[sf-lug] Cheswick and Bellovin's book
rick at linuxmafia.com
Thu Aug 16 16:11:48 PDT 2007
Quoting Alex Kleider (a_kleider at yahoo.com):
> Cheswick and Bellovin's book
> On Rick's recommendation I ordered, have received and am more than
> 1/3rd through the book although it's getting more difficult to follow
> the more I get into it.
> Rick, perhaps you'd be willing to comment on something that puzzles me:
> They seem to use the term "gateway" in a sense different than I have
> understood it.
Um, as mentioned, I don't _own_ the second edition (the one you bought),
only the first edition.
I'm also far from home, at the moment, so I cannot consult my paper
copy. Fortunately, there _is_ the online text of the first edition.
> I thought it meant a machine that had at least two
> interfaces, and connected networks. They have single interface hosts
> serving as gateways in many of their topology diagrams.
> They use the definition: ".. provides relay services to compensate for
> the effects of the filter."
> Can you suggest a source that might clarify this for me a little?
> (I enjoy their no nonsense but still good natured writing style.)
Well, it might have helped if you'd either quoted the surrounding
context or _at least_ told me where to look, in the book in question.
/me attempts to look in the first-edition text.
Argh! PDF. *grumble*
In the first-edition text, which one would logically expect your
second-edition text to follow pretty closely, section II, "Build Your
Own Firewall", commences with chapter 3, "Firewall Gateways". This is a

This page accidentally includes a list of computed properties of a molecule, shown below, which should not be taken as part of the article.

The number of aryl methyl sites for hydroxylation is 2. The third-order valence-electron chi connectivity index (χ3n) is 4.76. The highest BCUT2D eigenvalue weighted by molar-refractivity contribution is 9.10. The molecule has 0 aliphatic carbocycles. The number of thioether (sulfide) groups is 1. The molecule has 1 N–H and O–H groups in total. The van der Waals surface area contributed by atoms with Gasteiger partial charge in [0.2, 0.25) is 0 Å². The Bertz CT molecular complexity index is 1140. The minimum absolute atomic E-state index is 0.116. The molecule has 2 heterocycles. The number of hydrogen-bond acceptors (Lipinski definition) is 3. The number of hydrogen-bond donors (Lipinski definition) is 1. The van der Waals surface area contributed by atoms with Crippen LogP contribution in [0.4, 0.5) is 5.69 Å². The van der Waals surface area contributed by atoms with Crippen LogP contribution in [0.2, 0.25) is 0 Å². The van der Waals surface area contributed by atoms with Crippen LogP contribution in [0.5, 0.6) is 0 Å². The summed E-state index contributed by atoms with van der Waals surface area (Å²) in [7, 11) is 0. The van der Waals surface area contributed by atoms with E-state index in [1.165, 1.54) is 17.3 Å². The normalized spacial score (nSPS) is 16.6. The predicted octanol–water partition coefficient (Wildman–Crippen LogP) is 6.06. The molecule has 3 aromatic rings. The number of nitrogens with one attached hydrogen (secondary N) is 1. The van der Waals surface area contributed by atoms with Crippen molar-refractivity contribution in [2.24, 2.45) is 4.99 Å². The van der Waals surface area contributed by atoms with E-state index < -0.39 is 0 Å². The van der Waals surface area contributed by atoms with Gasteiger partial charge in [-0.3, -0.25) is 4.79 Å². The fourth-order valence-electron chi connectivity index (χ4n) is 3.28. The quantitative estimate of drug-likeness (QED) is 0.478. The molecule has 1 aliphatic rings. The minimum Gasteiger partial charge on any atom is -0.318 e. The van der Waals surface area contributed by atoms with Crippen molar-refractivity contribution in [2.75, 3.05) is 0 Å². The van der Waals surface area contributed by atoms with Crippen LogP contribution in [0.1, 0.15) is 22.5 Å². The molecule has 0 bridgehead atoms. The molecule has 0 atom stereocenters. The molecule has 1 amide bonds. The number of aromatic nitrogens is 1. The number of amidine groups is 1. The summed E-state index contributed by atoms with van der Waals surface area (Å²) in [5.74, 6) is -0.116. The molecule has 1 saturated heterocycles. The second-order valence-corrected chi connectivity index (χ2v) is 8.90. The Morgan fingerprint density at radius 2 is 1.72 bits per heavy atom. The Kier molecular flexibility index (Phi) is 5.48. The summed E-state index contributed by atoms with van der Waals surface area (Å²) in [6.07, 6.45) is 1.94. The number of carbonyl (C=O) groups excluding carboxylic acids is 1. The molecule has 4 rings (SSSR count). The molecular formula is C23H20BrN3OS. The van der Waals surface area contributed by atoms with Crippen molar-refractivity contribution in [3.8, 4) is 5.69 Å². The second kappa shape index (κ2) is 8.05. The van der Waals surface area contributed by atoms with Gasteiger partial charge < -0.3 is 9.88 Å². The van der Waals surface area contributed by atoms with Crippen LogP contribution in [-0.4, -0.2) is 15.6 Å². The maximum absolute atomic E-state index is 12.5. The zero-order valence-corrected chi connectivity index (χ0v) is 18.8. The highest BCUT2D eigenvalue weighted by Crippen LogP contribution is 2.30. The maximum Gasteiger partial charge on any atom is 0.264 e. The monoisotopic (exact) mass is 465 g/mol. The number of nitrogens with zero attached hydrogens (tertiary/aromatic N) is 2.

different sense of the term "gateway" from what you refer to. The
latter, _your_ familiar sense of the term, is what /sbin/route uses, and
is merely a synonym for "default route":
$ /sbin/route -n
Kernel IP routing table
Destination Gateway Genmask Flags Metric Ref Use Iface
184.108.40.206 0.0.0.0 255.255.255.248 U 0 0 0 eth1
0.0.0.0 220.127.116.11 0.0.0.0 UG 0 0 0 eth1
In the specific context of Cheswick and Bellovin's book on Unix
firewalls, they carefully distinguish between two types of "firewalls":
1. Sets of IP/port filter rules.
2. Application-level proxies.
The latter is also, synonymously, referred to as an "application-level
Sense #1 is what almost all Linux users think is the only thing that
"firewall" can ever mean, because they've never heard of
application-level proxy gateways, and, frankly, haven't a clue about
security at all.
The classic commodity application-level proxy design on
Unix/Linux/whatever is called "SOCKS". You can read about it, as an
illustrative example of the concept, here:
Because I _do_ know the difference between the above-described vastly
different sorts of things, you will seldom find me referring to IP/port
filtering rulesets as "firewalls". Instead, I called them -- ta-da! --
IP/port filtering rulesets.
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